Although the German president's role is mostly limited to ceremonial and supervisory duties, the position allows its holder to steer political and social debates. Joachim Gauck has tackled controversial issues head on.
Much time passed before Joachim Gauck held his first major speech as president of Germany. In February 2013 - 11 months after taking office - he invited some 200 guests to his official residence, the Bellevue Palace in Berlin, to talk about European cooperation. Germany has expected lofty oratory from its heads of state at least since a 1997 speech by Roman Herzog in which the former president memorably urged the country to go in new directions.
The current president spoke in no uncertain terms of a crisis of confidence in Europe, marked by "impatience, exhaustion and frustration among the people." He noted that the eurozone debt crisis combined with globalization had led to uncertainty over whether Europe was on the right path. The way ahead requires a new driving force, he said, "an identity-forging narrative that touches hearts and triggers constructive actions."
As a solution, he called for a renaissance of certain shared European values that have evolved over centuries, emphasizing tolerance, equality, solidarity, cooperation and altruism. This, according to the German president, requires a new sense of a European public, perhaps aided by measures like the creation of a pan-European television channel.
An appeal for European cooperation
In promoting the idea of European unity, Gauck called for European citizens to actively take part in the process. "What are you contributing to this?" he often asked the audience. He prefers direct contact with people. During his February speech, many journalists were not allowed inside the room, as Gauck said he preferred to address individuals including ambassadors, organization representatives and young people. In addition, he invited many everyday citizens to the public reception in the gardens of Bellevue Palace - not just the elite of society. He seems unafraid of crowds and approaches others in a friendly, direct manner. His experience as a Lutheran pastor no doubt helps him in such interactions.
When it comes to the press, Gauck avoids making headlines with strong statements on German politics. His predecessor Christian Wulff made waves with his declaration that "Islam is part of Germany" - but Gauck has preferred more complex explanations over one-line slogans. At the same time, he uses the media to his advantage. This could be seen in his Christmas address, during which he looked directly into the camera and did not sit at a table or stand among others like some of his predecessors had done.
Not shy on controversial topics
The president is not afraid of speaking his mind, regardless of whom he is dealing with. He did not shy away from telling German Chancellor Angela Merkel that she should explain her approach to the euro bailout plan more clearly to the public. Then, despite pressure from the German government, he waited for a ruling from the German Constitutional Court before signing legislation that approved the country's participation in the eurozone's permanent financial bailout fund. He also stressed that politicians and authorities needed to do more to work through the ramifications of a series of neo-Nazi murders beginning in September 2000 that German police and intelligence authorities failed to connect for years.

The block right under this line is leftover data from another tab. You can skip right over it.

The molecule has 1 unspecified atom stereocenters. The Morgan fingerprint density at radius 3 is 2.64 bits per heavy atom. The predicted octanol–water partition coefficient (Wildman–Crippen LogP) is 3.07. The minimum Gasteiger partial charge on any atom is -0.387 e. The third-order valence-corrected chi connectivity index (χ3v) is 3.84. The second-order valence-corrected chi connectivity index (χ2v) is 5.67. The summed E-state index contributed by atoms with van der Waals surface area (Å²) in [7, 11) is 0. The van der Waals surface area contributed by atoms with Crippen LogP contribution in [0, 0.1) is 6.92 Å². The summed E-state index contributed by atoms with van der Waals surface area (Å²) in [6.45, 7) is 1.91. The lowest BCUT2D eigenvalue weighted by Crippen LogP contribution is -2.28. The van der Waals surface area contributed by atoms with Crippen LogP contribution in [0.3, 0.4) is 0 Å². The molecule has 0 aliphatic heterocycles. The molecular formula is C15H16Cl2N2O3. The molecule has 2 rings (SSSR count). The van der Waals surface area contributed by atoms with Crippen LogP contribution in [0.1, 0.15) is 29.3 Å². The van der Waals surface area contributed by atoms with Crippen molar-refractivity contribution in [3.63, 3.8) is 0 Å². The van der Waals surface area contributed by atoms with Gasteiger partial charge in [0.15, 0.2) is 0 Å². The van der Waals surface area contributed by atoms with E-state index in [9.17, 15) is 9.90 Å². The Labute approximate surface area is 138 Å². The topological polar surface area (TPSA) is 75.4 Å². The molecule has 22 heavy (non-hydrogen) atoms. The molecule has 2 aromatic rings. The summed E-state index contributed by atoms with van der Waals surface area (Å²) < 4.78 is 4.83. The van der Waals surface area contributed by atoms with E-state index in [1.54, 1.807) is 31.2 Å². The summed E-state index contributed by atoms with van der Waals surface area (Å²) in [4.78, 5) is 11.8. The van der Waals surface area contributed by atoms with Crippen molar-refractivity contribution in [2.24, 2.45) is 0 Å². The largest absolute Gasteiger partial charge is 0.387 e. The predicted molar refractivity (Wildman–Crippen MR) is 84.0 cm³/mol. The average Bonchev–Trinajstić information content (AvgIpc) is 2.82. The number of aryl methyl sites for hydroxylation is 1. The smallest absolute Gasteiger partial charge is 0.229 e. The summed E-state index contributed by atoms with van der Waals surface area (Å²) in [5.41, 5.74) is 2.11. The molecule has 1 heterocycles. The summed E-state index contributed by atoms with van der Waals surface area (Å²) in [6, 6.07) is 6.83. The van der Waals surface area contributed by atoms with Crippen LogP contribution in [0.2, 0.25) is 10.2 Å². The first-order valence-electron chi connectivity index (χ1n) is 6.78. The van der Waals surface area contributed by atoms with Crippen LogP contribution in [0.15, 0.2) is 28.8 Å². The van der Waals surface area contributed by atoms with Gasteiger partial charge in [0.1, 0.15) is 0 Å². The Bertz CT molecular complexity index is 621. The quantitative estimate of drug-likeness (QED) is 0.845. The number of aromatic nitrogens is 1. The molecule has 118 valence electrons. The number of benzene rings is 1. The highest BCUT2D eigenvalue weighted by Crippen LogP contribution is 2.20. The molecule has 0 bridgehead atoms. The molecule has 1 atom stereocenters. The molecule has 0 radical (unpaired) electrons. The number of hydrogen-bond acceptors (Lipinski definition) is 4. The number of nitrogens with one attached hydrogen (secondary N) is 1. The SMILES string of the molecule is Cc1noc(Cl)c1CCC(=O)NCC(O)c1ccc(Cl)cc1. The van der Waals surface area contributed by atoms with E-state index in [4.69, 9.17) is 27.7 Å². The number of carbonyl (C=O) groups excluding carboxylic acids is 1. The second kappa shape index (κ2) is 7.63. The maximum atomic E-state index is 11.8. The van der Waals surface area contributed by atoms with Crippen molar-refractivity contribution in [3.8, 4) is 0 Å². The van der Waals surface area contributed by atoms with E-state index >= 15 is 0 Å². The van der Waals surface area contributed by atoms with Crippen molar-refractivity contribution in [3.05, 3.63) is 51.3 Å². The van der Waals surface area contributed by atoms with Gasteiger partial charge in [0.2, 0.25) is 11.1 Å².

During his official visits abroad, he has underlined shared values as well as the common duty to address problems. He has visited all of Germany's neighboring countries, starting with Poland, where he praised "the Polish love of freedom." Due in part to his experiences in the former East Germany, Gauck sees freedom as essential for the development of civil society. In the Netherlands, he held a speech on an annual holiday celebrating liberation from Nazi rule, in which he said that because Germans have owned up to their guilt, liberation could be celebrated together.
Gauck's trip to Israel attracted widespread praise and media resonance. While there, he held unusually long talks with Prime Minister Netanyahu, calling upon Israel to give a sign that it might compromise and agree to stop settlement building. Gauck said he saw this as a key to reviving the Middle East peace process.
Focus on youth
At age 73, Gauck seems to take particular pleasure in meeting with young people. He listens to their questions carefully and tries to answer them as well as he can. He has expressed hope in younger generations - people who have not directly experienced the Nazi or the East German dictatorships. In their everyday lives, he says he can see the changes that his home country has undergone.
"It's self-evident to you that your Germany is a country with people of different backgrounds and religions," he said at the Young Islam Conference, adding that integration was already happening through young people's shared everyday experiences alone. Different identities were not being suppressed - instead, their presence was leading to a transformation of all identities.
Gauck's approach has met with approval in Germany. According to surveys, three out of four Germans are satisfied with his performance. Only 10 percent were critical of the president. These statistics have hardly changed in the year since he assumed office. It seems that Gauck has not made many mistakes so far, although he's also far from a political star.